This novel made me ponder the complex nature of history with regard to cultural and ethnic differences. Sri Lanka’s war was one war amongst many that were and are still being fought in the present day. And I’m glad I read Love Marriage because it made me think about the nature of conflict and face what’s been happening in my father’s country. The war is over, but the struggle still continues until Sri Lanka becomes a country in which all the ethnic population can live in harmony, and respect and honour one another. It’s easier said than done, but I really hope that it will happen one day.

Love Marriage was longlisted for the 2009 Orange Prize.


I’m so excited about this. The 4th annual Galle Literary Festival 2010 is scheduled for January 27-31, 2010 and I will be there! I’m lucky in that I can combine my annual trip home to visit my parents in Sri Lanka with a four day literary extravaganza in one of the most beautiful places on earth.

Last year we saw Germaine Greer, Romesh Gunasekara, Pico Iyer, Moses Isegawa, V.V. Ganeshananthan, Tahmima Anam and Asitha Ameresekara amongst other great writers such as Thomas Keneally and Michael Morpugo. I love Romesh Gunasekara’s writing, in particular his novel The Match, and would have gone just to see him. I was lucky enough to get a place at his writing workshop which was truly inspirational. I was also reading V.V. Ganeshananthan’s Love Marriage , at the time, so that was a bonus too. And who could resist hearing Germaine Greer’s rant on post-feminism?

It was my first literary festival, and I dragged my parents there as 1) I needed a driver to take me from Colombo to Galle (a three hour journey along the south west coast of Sri Lanka), 2) I have only one friend there and she was working and 3) I thought it would be a nice change in our holiday routine (try something new!) and that they’d enjoy it. We stayed at Aditiya, a boutique hotel which cost a small fortune but was totally worth it because the hotel staff actually left you alone, you could have your meals at anytime, anywhere on the grounds including on the beach, and they did the most divine massages. The Sri Lankan breakfasts which you had to order the night before was also incredibly delicious.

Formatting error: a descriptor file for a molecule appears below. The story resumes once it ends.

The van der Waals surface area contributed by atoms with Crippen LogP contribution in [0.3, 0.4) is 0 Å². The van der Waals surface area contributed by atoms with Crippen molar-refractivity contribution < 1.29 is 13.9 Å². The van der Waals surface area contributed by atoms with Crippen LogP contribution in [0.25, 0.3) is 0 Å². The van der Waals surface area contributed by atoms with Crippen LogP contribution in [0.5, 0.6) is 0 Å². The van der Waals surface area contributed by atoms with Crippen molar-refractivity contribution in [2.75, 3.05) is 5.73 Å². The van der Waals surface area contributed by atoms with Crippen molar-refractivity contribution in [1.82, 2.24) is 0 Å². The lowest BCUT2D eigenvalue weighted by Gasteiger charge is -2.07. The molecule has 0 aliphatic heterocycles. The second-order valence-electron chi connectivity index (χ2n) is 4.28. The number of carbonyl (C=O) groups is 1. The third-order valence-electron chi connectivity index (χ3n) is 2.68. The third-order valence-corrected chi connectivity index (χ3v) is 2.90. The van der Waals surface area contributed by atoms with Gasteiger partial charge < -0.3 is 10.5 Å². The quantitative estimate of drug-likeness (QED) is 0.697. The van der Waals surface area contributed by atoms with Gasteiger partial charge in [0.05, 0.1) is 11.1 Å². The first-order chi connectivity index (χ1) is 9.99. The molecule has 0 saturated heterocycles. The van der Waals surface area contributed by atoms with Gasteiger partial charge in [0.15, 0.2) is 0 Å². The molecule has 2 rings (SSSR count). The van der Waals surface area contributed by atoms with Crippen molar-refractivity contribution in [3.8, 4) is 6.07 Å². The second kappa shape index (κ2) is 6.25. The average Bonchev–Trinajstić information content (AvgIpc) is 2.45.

I spent as much time as I could at the literary festival while my parents checked out places for us to have lunch and dinner. I did manage to get my dad, who spent a large part of his career as a UN expert on Asia and Africa, to attend a couple of talks by Patrick French, V.S. Naipaul’s biographer, in conversation with the intrepid traveller Pico Iyer and a very entertaining and political talk by Moses Isegawa, the Nigerian writer.

What I didn’t expect was how interesting it was to listen to writers I had never come across or read before, and how that opened up new avenues in my reading life. My best discovery at this year’s Galle Literary Festival was the debut novelist Tahmima Anam who wrote A Golden Age, a novel about the birth of Bangladesh. She awed us with her poise and erudition and after her session I rushed out to join the queue to buy her book. I didn’t get a chance to read it until I got back to London as I was busy reading Steven Erikson’s Gardens of the Moon and Patrick Rothfuss’ The Name of the Wind on that holiday (I was going through my periodic scifi and fantasy phase), but when I did, I loved it.

Anam’s language and story-telling skill is so strong and vivid, I felt envious that someone could produce such a perfect first novel. The first line of A Golden Age just grabs you by the hair and sucks you in. It was emotional, yet restrained, punchy, bittersweet and utterly beautiful. She doesn’t shy away from the terrible things that happened to her country and people, but she tells her story with such dignity that the novel steers clear of sentimentality and nostalgia. You care about the characters and you want them to survive. Her protagonist Rehana Haque, wife, mother and lover is one of the quietest and strongest fictional women I have ever encountered. A synopsis of her novel can be found here. Buy it, borrow it, swipe it, just go and read it!